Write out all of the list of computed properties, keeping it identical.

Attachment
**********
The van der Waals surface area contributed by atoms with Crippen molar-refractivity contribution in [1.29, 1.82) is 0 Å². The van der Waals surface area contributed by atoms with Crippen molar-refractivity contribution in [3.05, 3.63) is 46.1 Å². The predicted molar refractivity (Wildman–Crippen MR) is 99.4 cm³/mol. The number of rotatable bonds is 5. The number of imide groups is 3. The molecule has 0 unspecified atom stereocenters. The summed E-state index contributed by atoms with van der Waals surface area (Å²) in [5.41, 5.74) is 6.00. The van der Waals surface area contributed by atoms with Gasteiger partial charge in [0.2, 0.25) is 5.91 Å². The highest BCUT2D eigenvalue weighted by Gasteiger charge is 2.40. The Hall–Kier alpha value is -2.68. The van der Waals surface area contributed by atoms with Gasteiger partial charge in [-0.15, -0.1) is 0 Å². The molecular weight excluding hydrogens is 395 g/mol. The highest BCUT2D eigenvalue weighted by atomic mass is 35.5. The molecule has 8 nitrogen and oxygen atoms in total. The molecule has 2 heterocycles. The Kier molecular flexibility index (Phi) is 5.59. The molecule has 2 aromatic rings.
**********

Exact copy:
The van der Waals surface area contributed by atoms with Crippen molar-refractivity contribution in [1.29, 1.82) is 0 Å². The van der Waals surface area contributed by atoms with Crippen molar-refractivity contribution in [3.05, 3.63) is 46.1 Å². The predicted molar refractivity (Wildman–Crippen MR) is 99.4 cm³/mol. The number of rotatable bonds is 5. The number of imide groups is 3. The molecule has 0 unspecified atom stereocenters. The summed E-state index contributed by atoms with van der Waals surface area (Å²) in [5.41, 5.74) is 6.00. The van der Waals surface area contributed by atoms with Gasteiger partial charge in [0.2, 0.25) is 5.91 Å². The highest BCUT2D eigenvalue weighted by Gasteiger charge is 2.40. The Hall–Kier alpha value is -2.68. The van der Waals surface area contributed by atoms with Gasteiger partial charge in [-0.15, -0.1) is 0 Å². The molecular weight excluding hydrogens is 395 g/mol. The highest BCUT2D eigenvalue weighted by atomic mass is 35.5. The molecule has 8 nitrogen and oxygen atoms in total. The molecule has 2 heterocycles. The Kier molecular flexibility index (Phi) is 5.59. The molecule has 2 aromatic rings.